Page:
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Subject: Re: [boost] [next gen future-promise] What to call the monadic return type?
From: Rob Stewart (rob.stewart_at_[hidden])
Date: 2015-05-25 08:27:27

On May 25, 2015 5:37:26 AM EDT, Niall Douglas <s_sourceforge_at_[hidden]> wrote:
> My final design is
> therefore ridiculously simple: a future<T> can return only these
> options:
> * A T.
> * An error_code (i.e. non-type erased error, optimally lightweight)
> * An exception_ptr (i.e. type erased exception type, allocates
> memory, you should avoid this if you want performance)
> In other words, it's a fixed function monad where the expected return
> is T, and the unexpected return can be either exception_ptr or
> error_code. The next gen future provides Haskell type monadic
> operations similar to Boost.Thread + Boost.Expected, and thanks to
> the constexpr collapse this:
> future<int> test() {
> future<int> f(5);
> return f;
> }
> test().get();
> ... turns into a "mov $5, %eax", so future<T> is now also a
> lightweight monadic return transport capable of being directly
> constructed.
> In case you might want to know why a monadic return transport might
> be so useful as to be a whole new design idiom for C++ 11, try
> reading

Make the examples in that correct WRT shared_ptr. As written, the shared_ptrs will delete file handles rather than close them.

> However, future<T> doesn't seem named very "monadic", so I am
> inclined to turn future<T> into a subclass of a type better named.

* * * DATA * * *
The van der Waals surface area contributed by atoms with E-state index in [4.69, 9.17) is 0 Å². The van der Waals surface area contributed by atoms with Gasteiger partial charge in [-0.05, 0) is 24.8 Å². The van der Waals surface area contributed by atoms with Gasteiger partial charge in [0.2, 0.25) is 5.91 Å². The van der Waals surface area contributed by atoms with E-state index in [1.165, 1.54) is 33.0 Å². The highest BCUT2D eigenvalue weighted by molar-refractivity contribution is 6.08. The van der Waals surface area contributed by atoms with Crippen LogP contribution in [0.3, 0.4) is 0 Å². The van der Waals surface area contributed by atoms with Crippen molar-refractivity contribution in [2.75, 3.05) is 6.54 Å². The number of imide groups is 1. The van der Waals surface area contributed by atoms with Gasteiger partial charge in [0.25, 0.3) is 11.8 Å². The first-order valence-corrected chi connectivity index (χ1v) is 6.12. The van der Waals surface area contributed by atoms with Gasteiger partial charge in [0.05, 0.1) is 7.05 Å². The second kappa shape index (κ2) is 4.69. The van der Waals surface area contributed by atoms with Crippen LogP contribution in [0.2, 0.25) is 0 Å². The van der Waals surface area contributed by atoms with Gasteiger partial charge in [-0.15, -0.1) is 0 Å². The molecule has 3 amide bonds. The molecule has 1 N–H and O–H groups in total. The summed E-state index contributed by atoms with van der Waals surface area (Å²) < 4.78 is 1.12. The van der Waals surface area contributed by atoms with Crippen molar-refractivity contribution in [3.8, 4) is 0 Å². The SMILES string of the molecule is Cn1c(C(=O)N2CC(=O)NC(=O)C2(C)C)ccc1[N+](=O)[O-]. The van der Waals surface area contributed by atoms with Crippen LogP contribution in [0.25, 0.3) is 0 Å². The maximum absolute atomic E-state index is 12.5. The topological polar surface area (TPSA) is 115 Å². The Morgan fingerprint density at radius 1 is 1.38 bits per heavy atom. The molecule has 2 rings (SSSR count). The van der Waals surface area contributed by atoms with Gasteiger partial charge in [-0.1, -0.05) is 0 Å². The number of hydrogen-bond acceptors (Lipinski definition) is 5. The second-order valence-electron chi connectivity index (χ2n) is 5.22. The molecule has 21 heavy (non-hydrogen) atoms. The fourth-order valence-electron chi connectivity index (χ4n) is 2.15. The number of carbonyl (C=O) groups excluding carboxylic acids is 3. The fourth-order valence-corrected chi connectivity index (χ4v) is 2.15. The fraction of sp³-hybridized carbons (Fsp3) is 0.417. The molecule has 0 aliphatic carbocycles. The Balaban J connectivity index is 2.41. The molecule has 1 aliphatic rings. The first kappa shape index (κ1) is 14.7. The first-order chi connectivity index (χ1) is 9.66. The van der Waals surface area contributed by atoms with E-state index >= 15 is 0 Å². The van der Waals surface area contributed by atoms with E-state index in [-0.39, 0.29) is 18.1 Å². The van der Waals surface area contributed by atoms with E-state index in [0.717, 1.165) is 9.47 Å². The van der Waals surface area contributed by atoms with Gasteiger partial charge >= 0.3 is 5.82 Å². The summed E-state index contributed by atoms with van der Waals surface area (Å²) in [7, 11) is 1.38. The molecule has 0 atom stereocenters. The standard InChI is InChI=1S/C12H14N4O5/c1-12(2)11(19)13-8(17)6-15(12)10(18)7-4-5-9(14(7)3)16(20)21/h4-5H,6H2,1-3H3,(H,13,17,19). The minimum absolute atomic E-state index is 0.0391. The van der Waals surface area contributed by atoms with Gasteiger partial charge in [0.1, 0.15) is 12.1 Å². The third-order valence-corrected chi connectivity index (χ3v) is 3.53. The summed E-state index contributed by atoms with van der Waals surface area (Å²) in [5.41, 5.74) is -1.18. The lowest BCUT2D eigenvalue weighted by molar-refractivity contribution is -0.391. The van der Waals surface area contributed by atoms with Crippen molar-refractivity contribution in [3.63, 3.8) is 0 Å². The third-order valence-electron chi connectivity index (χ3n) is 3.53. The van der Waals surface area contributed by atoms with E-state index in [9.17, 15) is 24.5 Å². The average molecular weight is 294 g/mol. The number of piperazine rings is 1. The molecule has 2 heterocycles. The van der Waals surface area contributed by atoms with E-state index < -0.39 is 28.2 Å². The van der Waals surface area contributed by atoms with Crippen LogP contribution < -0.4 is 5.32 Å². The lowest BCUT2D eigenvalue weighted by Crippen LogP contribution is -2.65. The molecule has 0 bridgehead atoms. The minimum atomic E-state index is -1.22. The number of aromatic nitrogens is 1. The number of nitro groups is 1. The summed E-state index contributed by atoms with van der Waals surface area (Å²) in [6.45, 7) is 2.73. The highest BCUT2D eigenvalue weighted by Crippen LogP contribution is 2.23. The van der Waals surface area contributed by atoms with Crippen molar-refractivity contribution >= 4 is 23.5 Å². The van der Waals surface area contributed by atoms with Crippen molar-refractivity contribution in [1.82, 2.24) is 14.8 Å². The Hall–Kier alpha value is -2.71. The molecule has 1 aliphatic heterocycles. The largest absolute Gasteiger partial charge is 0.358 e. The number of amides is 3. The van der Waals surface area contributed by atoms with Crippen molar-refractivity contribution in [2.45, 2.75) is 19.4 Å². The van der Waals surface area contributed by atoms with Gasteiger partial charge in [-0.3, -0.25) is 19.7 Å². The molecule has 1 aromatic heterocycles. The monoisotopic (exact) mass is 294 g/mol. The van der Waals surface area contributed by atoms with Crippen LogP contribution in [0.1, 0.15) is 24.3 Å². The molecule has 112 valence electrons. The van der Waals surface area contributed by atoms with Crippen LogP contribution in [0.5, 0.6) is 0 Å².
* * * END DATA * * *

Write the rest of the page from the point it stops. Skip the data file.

> Options are:
> * result<T>
> * maybe<T>
> Or anything else you guys can think of? future<T> is then a very
> simple subclass of the monadic implementation type, and is simply
> some type sugar for promise<T> to use to construct a future<T>.

The idea has merit, but I have some concerns. The best practice you've linked states that there are problems with Boost.Threads' expected type, but you only mention compile times specifically. I'd like to better understand why expected cannot be improved for your case. That is, can't expected be specialized to be lighter for cases like yours?

Put another way, I'd rather one type be smart enough to handle common use cases with aplomb than to have many specialized types. I realize that doesn't solve your immediate need, but you have your own namespace so you can just create your own "expected" type until the other is improved. Then, if improvement isn't possible, you can explore another name for your expected type.


(Sent from my portable computation engine)

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